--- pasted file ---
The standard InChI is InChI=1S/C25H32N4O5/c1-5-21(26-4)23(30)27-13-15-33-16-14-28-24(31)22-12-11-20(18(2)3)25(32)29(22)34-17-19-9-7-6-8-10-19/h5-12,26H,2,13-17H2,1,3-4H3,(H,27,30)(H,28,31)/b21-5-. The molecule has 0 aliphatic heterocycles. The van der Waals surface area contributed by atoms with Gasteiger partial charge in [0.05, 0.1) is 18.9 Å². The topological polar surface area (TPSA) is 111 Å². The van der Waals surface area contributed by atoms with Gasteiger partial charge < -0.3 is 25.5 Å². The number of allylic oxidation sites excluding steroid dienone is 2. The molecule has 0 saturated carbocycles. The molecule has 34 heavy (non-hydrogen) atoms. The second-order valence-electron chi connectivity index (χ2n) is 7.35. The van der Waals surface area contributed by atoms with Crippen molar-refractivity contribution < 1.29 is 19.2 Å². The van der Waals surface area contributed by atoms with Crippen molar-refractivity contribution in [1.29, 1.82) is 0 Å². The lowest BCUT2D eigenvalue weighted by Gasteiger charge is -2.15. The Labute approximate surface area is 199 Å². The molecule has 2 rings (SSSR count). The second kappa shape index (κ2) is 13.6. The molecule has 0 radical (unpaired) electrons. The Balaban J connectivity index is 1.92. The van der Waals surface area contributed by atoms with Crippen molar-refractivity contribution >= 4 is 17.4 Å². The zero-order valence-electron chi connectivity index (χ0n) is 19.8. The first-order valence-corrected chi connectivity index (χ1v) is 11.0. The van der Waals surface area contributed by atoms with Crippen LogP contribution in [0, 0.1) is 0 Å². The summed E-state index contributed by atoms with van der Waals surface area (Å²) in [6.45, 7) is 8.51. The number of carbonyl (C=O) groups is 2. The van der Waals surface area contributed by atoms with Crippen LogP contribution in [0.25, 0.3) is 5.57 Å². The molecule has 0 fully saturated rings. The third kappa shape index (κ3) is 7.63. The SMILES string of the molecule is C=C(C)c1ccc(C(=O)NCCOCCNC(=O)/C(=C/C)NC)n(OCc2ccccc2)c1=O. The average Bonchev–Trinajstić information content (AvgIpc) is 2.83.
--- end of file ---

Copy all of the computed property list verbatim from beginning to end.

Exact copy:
The standard InChI is InChI=1S/C25H32N4O5/c1-5-21(26-4)23(30)27-13-15-33-16-14-28-24(31)22-12-11-20(18(2)3)25(32)29(22)34-17-19-9-7-6-8-10-19/h5-12,26H,2,13-17H2,1,3-4H3,(H,27,30)(H,28,31)/b21-5-. The molecule has 0 aliphatic heterocycles. The van der Waals surface area contributed by atoms with Gasteiger partial charge in [0.05, 0.1) is 18.9 Å². The topological polar surface area (TPSA) is 111 Å². The van der Waals surface area contributed by atoms with Gasteiger partial charge < -0.3 is 25.5 Å². The number of allylic oxidation sites excluding steroid dienone is 2. The molecule has 0 saturated carbocycles. The molecule has 34 heavy (non-hydrogen) atoms. The second-order valence-electron chi connectivity index (χ2n) is 7.35. The van der Waals surface area contributed by atoms with Crippen molar-refractivity contribution < 1.29 is 19.2 Å². The van der Waals surface area contributed by atoms with Crippen molar-refractivity contribution in [1.29, 1.82) is 0 Å². The lowest BCUT2D eigenvalue weighted by Gasteiger charge is -2.15. The Labute approximate surface area is 199 Å². The molecule has 2 rings (SSSR count). The second kappa shape index (κ2) is 13.6. The molecule has 0 radical (unpaired) electrons. The Balaban J connectivity index is 1.92. The van der Waals surface area contributed by atoms with Crippen molar-refractivity contribution >= 4 is 17.4 Å². The zero-order valence-electron chi connectivity index (χ0n) is 19.8. The first-order valence-corrected chi connectivity index (χ1v) is 11.0. The van der Waals surface area contributed by atoms with Crippen LogP contribution in [0, 0.1) is 0 Å². The summed E-state index contributed by atoms with van der Waals surface area (Å²) in [6.45, 7) is 8.51. The number of carbonyl (C=O) groups is 2. The van der Waals surface area contributed by atoms with Crippen LogP contribution in [0.25, 0.3) is 5.57 Å². The molecule has 0 fully saturated rings. The third kappa shape index (κ3) is 7.63. The SMILES string of the molecule is C=C(C)c1ccc(C(=O)NCCOCCNC(=O)/C(=C/C)NC)n(OCc2ccccc2)c1=O. The average Bonchev–Trinajstić information content (AvgIpc) is 2.83.